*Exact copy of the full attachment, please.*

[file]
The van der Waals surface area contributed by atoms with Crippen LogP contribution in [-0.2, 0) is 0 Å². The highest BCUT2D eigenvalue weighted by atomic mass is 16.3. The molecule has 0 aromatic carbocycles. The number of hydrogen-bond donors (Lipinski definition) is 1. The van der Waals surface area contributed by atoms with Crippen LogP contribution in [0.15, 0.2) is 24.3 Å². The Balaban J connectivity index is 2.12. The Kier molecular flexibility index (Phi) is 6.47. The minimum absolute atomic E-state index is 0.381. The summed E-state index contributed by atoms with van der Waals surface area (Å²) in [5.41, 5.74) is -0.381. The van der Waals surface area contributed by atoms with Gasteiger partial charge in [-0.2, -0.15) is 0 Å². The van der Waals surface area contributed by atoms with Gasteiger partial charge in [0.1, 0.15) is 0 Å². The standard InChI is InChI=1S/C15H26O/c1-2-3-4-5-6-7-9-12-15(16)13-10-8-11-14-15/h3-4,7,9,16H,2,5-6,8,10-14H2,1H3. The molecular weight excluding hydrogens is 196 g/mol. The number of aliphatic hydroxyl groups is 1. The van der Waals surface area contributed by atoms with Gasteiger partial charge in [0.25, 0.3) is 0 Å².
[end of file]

The van der Waals surface area contributed by atoms with Crippen LogP contribution in [-0.2, 0) is 0 Å². The highest BCUT2D eigenvalue weighted by atomic mass is 16.3. The molecule has 0 aromatic carbocycles. The number of hydrogen-bond donors (Lipinski definition) is 1. The van der Waals surface area contributed by atoms with Crippen LogP contribution in [0.15, 0.2) is 24.3 Å². The Balaban J connectivity index is 2.12. The Kier molecular flexibility index (Phi) is 6.47. The minimum absolute atomic E-state index is 0.381. The summed E-state index contributed by atoms with van der Waals surface area (Å²) in [5.41, 5.74) is -0.381. The van der Waals surface area contributed by atoms with Gasteiger partial charge in [-0.2, -0.15) is 0 Å². The van der Waals surface area contributed by atoms with Gasteiger partial charge in [0.1, 0.15) is 0 Å². The standard InChI is InChI=1S/C15H26O/c1-2-3-4-5-6-7-9-12-15(16)13-10-8-11-14-15/h3-4,7,9,16H,2,5-6,8,10-14H2,1H3. The molecular weight excluding hydrogens is 196 g/mol. The number of aliphatic hydroxyl groups is 1. The van der Waals surface area contributed by atoms with Gasteiger partial charge in [0.25, 0.3) is 0 Å².